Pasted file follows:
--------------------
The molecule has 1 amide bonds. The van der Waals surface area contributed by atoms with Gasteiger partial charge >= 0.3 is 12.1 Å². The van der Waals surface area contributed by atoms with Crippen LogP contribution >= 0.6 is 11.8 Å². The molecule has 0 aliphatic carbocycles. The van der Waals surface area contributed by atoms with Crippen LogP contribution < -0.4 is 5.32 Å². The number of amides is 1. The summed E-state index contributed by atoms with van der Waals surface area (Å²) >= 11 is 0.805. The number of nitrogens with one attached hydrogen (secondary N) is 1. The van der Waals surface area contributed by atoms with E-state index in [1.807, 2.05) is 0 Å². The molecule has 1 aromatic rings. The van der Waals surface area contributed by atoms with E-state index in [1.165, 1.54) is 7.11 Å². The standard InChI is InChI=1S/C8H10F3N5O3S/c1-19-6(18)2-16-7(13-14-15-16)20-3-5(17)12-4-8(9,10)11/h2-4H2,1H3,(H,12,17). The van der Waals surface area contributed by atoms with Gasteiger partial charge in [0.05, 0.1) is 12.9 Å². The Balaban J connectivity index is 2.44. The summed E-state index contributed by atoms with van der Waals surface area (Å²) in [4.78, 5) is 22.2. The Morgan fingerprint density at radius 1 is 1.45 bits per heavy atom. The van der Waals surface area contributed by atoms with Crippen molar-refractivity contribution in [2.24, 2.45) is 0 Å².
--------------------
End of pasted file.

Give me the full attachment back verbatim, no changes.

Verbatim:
The molecule has 1 amide bonds. The van der Waals surface area contributed by atoms with Gasteiger partial charge >= 0.3 is 12.1 Å². The van der Waals surface area contributed by atoms with Crippen LogP contribution >= 0.6 is 11.8 Å². The molecule has 0 aliphatic carbocycles. The van der Waals surface area contributed by atoms with Crippen LogP contribution < -0.4 is 5.32 Å². The number of amides is 1. The summed E-state index contributed by atoms with van der Waals surface area (Å²) >= 11 is 0.805. The number of nitrogens with one attached hydrogen (secondary N) is 1. The van der Waals surface area contributed by atoms with E-state index in [1.807, 2.05) is 0 Å². The molecule has 1 aromatic rings. The van der Waals surface area contributed by atoms with E-state index in [1.165, 1.54) is 7.11 Å². The standard InChI is InChI=1S/C8H10F3N5O3S/c1-19-6(18)2-16-7(13-14-15-16)20-3-5(17)12-4-8(9,10)11/h2-4H2,1H3,(H,12,17). The van der Waals surface area contributed by atoms with Gasteiger partial charge in [0.05, 0.1) is 12.9 Å². The Balaban J connectivity index is 2.44. The summed E-state index contributed by atoms with van der Waals surface area (Å²) in [4.78, 5) is 22.2. The Morgan fingerprint density at radius 1 is 1.45 bits per heavy atom. The van der Waals surface area contributed by atoms with Crippen molar-refractivity contribution in [2.24, 2.45) is 0 Å².